German Unification and the Union of Europe discusses some of the most interesting questions in the study of comparative politics and international relations. The book studies the sources of continuity and change in German policy toward the European Union, set in the context of the competing pulls of integration into the EU, and unification of East and West Germany. Employing a framework of analysis premised on the interaction of interests, institutions and ideas, the book asks: how has the domestic politics of unification influenced German policy toward Europe? Why has continuity reigned in some areas, whereas in others significant changes, sometimes reversals, have been registered? What are the implications of this checkered pattern of outcomes for Germany and for Europe? Jeffrey Anderson's book focusses on the political economy issues (such as trade, internal market, energy, and industrial policy) which represent key components of both German domestic politics and Germany's relationship with Europe. Awarded the DAAD 2000 Prize for Distinguished Scholarship in German Studies: Politics and Foreign Policy.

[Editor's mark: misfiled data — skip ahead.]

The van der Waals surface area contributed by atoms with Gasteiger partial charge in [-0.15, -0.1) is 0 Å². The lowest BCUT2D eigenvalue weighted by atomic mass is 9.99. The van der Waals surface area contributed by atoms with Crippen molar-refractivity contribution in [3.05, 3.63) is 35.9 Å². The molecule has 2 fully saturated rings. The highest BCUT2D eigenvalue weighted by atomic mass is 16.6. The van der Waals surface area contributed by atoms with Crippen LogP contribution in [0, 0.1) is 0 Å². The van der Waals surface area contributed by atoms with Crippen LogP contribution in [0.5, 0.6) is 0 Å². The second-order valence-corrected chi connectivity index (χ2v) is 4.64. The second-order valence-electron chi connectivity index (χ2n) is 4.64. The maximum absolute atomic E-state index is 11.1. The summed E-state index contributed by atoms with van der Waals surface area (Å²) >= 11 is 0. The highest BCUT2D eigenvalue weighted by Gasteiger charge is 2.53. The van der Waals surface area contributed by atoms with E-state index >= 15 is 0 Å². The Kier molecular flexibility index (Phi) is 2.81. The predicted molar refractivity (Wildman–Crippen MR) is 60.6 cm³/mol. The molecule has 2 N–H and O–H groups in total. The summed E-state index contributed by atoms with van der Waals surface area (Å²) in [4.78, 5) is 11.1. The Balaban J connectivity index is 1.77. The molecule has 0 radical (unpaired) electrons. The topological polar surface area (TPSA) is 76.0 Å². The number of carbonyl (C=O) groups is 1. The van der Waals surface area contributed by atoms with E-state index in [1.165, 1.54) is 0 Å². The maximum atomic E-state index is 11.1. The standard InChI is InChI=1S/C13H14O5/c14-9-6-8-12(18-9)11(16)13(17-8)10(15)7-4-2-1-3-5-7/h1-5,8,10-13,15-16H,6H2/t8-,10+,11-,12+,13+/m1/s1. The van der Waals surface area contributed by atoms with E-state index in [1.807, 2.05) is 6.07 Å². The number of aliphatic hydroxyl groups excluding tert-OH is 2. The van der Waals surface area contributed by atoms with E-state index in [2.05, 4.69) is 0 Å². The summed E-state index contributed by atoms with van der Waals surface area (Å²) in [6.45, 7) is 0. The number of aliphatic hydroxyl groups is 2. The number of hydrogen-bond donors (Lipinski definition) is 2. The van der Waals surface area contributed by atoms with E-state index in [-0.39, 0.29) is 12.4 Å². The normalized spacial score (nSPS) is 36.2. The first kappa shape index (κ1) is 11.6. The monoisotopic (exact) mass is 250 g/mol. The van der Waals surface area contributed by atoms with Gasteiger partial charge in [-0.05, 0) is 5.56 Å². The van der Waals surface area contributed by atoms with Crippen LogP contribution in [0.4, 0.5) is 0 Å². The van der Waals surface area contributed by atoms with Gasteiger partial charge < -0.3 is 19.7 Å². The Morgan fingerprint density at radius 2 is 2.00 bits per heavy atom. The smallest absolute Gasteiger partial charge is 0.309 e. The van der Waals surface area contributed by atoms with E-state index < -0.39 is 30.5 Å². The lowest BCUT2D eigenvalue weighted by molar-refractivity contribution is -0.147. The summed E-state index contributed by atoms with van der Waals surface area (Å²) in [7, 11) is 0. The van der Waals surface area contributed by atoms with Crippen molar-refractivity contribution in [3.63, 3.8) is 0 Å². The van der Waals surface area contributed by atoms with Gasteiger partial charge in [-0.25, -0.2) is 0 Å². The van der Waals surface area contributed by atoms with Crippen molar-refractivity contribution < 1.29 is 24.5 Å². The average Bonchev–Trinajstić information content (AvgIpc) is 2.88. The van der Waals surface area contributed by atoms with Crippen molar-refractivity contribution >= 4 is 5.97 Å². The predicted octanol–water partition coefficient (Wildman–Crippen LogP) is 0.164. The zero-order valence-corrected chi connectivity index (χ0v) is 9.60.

Publisher: Cambridge University Press
Number of pages: 240
Weight: 520 g
Dimensions: 229 x 152 x 17 mm
"Jeffery Anderson's study offers a vitual gold mine of new empirical data on the Federal Republic's policies towards the EU. Its meticulous empirical research and careful analysis of concrete case studies makes an important contribution to the growing literature on Germany's role in European integration and will be of inestimable value to scholars and researchers working in the field." German Politics and Society Spring 2001
"the greatest strengths of Anderson's book is that his analytical framework based on interests, institutions, and ideas captures not only such basic contours of German policies toward Europe, but sheds light on the many nuances of change and continunity in different policy sectors over time, and thus allows for a differentiated and dynamic understanding of Germany's role in Europe...It will be indispensable reading for students of German politics, European integration, and comparative public policy in advanced industrial societies." German Studies Review 2002
"Anderson provides solid empirical evidence... Scholars will benefit greatly from the use of his analytic framework, and the arguement will long continue to pose a significant challenge to those who claim that Germany's foreign policy will now be shaped primarily by external forces and its growing power on the European and international scene." Beverly Crawford, International Relations